Bellows forming apparatus Patent #: 3952575
DescriptionThis invention relates to a method of manufacturing annular metal rings from a strip of elongated material.
In the formation of metal rings in which the substantial portion of the material in the finished ring is to be disposed in a radial rather than in an axial direction, it has been customary to cut a flat annular ring from a flat sheet of metal and thereafter, to form the flat annular ring between dies affording the desired shape, usually with portions of the material being disposed in both an axially and radially extending direction. This results in a great waste of stock material since the unused material from the flat sheet usually is far in excess of the material content in the finished ring.
In an attempt to form annular rings in which a substantial portion of metal is disposed radially rather than axially, various methods have been attempted employing conventional manufacturing equipment and techniques. Annular rings have been formed by roll forming or die forming between opposed dies and by spinning. However, all of such processes employ mating dies in which portions of the metal become clamped between the dies while remaining portions are displaced. This causes the metal to be stretched up to or beyond its limits of elongation so that stretch marks and flaws are formed in the material which is particularly undesirable if the annular rings are of very thin metal or are to be used for ornamental purposes. In an attempt to avoid such stretching and marking, multiple step operations have been conducted to progressively form the annular ring and to size it. This requires excessive and elaborate equipment making the process economically unsound since the cost of the equipment is out of proportion to the savings in material.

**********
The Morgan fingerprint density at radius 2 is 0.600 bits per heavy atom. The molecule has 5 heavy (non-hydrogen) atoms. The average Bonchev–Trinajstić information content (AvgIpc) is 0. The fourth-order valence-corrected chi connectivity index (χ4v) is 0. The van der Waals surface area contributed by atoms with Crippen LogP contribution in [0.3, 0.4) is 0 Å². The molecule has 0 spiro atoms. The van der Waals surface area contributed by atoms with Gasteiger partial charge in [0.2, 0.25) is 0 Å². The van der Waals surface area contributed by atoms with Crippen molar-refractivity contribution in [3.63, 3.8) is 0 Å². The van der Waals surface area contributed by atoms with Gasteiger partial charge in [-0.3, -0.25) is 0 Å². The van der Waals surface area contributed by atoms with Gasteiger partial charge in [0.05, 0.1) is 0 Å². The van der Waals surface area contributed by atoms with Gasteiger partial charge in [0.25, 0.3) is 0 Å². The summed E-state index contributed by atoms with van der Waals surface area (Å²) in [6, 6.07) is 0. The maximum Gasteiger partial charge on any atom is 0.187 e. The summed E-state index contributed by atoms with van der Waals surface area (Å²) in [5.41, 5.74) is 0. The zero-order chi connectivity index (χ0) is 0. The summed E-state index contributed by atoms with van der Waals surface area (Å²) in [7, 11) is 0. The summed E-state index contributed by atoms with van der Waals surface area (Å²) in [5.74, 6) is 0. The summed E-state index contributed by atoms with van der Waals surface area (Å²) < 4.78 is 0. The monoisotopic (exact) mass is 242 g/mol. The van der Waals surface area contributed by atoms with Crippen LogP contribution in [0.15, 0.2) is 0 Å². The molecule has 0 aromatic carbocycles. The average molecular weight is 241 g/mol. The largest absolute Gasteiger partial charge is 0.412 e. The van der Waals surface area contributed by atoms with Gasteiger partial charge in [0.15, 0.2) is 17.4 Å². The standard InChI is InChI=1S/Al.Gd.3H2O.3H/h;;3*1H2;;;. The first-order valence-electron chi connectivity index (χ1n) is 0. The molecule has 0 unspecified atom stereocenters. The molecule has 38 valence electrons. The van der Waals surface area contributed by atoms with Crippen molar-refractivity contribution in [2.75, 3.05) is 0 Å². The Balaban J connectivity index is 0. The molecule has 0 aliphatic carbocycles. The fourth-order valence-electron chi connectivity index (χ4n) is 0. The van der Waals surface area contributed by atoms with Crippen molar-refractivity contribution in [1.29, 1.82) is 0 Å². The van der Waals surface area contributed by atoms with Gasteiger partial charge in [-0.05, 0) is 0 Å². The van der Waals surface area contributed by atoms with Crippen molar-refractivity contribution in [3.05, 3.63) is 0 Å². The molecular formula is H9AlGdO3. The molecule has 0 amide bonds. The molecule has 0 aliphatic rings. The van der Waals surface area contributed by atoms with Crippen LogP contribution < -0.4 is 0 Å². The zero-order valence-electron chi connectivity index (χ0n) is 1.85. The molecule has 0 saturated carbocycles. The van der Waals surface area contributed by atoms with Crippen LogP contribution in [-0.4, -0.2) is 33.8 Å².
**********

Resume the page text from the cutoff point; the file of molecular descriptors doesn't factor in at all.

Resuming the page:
It is an object of the invention to provide a method of making annular rings from flat strip material in which a substantial proportion of the material in the finished rings is disposed in a generally radial plane.
A method of forming annular rings is provided in which a cylindrical work-piece formed of an elongated strip of material is supported within the cylinder over the entire inner circumference and at axially spaced areas but is left completely unsupported at its outer circumferential surface during which time a force is exerted radially outwardly to displace material between the supported surfaces until the resultant work-piece has a substantial portion of its cross-sectional material content disposed radially. Thereafter, the work-piece can be separated into two rings in which the bulk of the cross-sectional material is disposed radially and results in a pair of annular rings which are free of stretch marks. The process makes it possible to displace material originally disposed axially of the ring in a generally radial direction without exceeding the elongation limits of the material.
FIG. 1 is a plan view of a ring formed in accordance with the method of the present invention;
FIG. 2 is a cross-sectional view at an enlarged scale of the ring shown in FIG. 1;
FIG. 3 is a schematic illustration of a welding machine employed in carrying out the method of the present invention;